Age, Biography and Wiki

William Mitchell (sculptor) was born on 30 April, 1925 in United Kingdom, is a sculptor. Discover William Mitchell (sculptor)’s Biography, Age, Height, Physical Stats, Dating/Affairs, Family and career updates. Learn How rich is He in this year and how He spends money? Also learn how He earned most of networth at the age of 95 years old?

Popular As N/A
Occupation N/A
Age 95 years old
Zodiac Sign Taurus
Born 30 April 1925
Birthday 30 April
Birthplace N/A
Date of death 30 January 2020
Died Place N/A
Nationality United Kingdom

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He is a member of famous sculptor with the age 95 years old group.

William Mitchell (sculptor) Height, Weight & Measurements

At 95 years old, William Mitchell (sculptor) height not available right now. We will update William Mitchell (sculptor)’s Height, weight, Body Measurements, Eye Color, Hair Color, Shoe & Dress size soon as possible.

Physical Status
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Dating & Relationship status

He is currently single. He is not dating anyone. We don’t have much information about He’s past relationship and any previous engaged. According to our Database, He has no children.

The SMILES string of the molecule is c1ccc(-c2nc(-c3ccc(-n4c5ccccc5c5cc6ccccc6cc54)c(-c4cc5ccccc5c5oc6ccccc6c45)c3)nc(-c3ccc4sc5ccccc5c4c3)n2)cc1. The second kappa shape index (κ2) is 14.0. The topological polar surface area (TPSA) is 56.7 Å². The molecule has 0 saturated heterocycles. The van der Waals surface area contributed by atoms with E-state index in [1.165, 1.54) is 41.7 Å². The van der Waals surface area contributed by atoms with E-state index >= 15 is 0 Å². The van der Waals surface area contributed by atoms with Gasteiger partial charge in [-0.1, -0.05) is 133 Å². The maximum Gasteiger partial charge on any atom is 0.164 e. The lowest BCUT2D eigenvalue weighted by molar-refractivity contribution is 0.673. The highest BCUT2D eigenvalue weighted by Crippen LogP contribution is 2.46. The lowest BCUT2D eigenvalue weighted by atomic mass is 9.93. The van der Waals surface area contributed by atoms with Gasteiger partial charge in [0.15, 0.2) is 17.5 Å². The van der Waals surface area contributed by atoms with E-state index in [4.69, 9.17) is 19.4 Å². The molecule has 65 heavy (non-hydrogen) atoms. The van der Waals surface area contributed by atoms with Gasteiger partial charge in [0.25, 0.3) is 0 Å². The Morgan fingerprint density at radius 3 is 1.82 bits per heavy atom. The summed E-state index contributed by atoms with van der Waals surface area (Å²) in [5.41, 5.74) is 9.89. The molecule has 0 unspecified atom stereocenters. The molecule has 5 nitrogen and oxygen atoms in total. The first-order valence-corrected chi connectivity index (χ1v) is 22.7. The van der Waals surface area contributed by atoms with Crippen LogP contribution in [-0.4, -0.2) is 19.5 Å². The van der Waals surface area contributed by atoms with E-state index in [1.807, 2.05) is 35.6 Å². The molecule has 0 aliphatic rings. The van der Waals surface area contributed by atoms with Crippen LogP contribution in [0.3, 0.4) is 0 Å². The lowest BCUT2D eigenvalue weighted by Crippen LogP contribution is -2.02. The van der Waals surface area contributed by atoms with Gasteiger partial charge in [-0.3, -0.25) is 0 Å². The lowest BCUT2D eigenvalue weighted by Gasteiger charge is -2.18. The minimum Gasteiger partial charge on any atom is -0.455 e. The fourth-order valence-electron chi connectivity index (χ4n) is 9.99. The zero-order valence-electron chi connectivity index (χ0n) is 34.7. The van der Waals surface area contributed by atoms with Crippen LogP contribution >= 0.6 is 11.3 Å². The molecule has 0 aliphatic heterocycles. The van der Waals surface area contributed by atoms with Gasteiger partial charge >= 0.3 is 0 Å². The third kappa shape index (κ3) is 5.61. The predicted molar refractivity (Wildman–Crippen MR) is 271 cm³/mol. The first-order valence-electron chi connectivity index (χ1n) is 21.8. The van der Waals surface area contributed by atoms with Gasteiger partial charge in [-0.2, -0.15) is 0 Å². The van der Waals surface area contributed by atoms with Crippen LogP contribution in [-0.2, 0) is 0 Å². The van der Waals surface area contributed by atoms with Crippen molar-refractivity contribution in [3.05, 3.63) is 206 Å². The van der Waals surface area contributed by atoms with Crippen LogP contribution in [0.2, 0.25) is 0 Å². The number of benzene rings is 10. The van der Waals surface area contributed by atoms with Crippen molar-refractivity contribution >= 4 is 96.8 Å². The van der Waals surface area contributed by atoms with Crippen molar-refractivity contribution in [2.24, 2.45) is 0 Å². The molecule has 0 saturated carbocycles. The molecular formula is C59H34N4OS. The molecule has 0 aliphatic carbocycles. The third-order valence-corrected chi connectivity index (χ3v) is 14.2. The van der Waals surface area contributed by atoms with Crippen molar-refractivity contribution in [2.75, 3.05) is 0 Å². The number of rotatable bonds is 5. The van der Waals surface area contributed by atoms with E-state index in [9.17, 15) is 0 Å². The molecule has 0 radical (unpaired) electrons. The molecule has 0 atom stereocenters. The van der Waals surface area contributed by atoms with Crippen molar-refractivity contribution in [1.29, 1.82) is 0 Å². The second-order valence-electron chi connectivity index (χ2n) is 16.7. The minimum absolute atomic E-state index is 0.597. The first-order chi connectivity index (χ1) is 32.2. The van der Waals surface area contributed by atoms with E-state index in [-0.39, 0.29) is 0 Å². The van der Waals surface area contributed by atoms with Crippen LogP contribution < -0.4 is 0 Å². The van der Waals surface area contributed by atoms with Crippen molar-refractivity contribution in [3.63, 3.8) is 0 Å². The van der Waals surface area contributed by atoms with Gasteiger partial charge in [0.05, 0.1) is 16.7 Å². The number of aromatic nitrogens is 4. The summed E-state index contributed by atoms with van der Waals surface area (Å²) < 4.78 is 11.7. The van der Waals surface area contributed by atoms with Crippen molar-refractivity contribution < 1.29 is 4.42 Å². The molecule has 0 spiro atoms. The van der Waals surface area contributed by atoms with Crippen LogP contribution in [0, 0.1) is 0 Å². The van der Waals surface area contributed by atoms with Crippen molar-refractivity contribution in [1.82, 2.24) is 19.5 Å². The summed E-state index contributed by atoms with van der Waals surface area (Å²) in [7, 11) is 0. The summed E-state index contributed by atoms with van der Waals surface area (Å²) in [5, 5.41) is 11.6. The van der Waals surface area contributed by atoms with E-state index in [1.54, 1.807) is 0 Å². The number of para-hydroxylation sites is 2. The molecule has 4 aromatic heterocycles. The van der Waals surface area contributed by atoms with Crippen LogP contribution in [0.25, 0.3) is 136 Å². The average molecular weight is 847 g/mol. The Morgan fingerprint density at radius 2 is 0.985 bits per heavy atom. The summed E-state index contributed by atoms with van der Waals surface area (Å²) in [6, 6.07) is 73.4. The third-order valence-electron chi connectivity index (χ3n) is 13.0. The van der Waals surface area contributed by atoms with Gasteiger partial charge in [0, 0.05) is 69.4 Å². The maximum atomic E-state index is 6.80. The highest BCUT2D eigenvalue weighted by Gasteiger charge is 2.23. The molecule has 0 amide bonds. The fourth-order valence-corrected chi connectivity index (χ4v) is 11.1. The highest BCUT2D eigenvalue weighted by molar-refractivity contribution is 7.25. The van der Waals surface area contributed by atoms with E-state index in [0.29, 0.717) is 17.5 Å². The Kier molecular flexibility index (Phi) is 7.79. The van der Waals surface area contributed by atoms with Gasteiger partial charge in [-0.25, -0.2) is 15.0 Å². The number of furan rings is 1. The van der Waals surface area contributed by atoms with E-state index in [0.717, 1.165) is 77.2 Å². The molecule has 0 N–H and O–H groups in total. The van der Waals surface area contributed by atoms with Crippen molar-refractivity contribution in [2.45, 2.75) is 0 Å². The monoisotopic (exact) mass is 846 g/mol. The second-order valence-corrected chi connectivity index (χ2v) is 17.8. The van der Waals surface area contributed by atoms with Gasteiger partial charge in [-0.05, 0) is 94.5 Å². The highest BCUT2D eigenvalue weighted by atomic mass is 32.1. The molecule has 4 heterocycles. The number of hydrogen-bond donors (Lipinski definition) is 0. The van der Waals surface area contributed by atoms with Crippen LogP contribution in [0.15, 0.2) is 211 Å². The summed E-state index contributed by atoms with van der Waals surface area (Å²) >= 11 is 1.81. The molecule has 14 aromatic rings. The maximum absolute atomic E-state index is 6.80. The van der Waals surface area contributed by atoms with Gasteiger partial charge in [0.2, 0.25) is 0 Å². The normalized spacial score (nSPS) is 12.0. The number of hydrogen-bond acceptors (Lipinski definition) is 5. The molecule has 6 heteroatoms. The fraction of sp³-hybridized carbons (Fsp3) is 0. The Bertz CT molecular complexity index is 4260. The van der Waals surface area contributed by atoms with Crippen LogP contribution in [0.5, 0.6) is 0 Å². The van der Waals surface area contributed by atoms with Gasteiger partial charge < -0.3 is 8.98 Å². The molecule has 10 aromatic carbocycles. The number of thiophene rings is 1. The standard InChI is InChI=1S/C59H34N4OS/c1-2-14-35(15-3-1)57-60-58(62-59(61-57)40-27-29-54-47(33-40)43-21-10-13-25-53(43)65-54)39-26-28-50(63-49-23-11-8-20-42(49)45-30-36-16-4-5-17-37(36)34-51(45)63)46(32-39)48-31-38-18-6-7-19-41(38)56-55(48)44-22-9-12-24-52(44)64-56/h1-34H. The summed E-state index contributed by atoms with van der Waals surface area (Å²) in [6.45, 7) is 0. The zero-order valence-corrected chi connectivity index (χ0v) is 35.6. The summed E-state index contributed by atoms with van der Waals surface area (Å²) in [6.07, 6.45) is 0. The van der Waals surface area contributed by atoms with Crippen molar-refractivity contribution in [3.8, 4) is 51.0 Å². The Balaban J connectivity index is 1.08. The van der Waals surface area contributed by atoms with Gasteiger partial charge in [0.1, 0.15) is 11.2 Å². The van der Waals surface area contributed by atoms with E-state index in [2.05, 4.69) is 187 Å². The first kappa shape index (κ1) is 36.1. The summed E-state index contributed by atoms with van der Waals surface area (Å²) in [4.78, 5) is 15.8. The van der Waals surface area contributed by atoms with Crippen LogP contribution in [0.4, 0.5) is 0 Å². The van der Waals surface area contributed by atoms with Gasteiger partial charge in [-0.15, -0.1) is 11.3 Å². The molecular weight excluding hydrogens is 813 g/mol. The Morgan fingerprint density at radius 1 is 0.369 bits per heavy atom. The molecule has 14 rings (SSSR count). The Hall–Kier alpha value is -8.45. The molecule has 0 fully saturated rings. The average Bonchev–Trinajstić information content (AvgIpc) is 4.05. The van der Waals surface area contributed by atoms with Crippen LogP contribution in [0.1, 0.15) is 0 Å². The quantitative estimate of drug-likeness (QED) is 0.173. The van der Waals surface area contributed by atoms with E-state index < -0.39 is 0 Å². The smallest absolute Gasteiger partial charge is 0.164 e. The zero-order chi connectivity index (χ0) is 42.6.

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William Mitchell (sculptor) Net Worth

His net worth has been growing significantly in 2022-2023. So, how much is William Mitchell (sculptor) worth at the age of 95 years old? William Mitchell (sculptor)’s income source is mostly from being a successful sculptor. He is from United Kingdom. We have estimated
William Mitchell (sculptor)’s net worth
, money, salary, income, and assets.

Net Worth in 2023 $1 Million – $5 Million
Salary in 2023 Under Review
Net Worth in 2022 Pending
Salary in 2022 Under Review
House Not Available
Cars Not Available
Source of Income sculptor

William Mitchell (sculptor) Social Network




He died in Cumbria, England, in January 2020 at the age of 94.


Mitchell was a member of the Design Advisory Board, Hammersmith College of Art, Trent Polytechnic, Formwork Advisory Committee and the Concrete Society, and was a regular on the construction lecture circuit, both in his home country and abroad (especially the U.S.), being described as a “doyen of British muralists” at a presentation he gave in 2007 to the Tile and Ceramics Society.


In the 1980s Mitchell went to work in Qatar for the Royal Families designing and building both the Qatar Zoo and the extensive Doha Corniche waterfront promenade. He also worked for the BART (Bay Area Rapid Transit) in San Francisco, USA where he was responsible for designing and constructing many of the decorative panelling and sculptural installations at a number of stations across the system. The 1980s also saw Mitchell in Honolulu, Hawaii where he created the modelled surroundings of the Civic Square.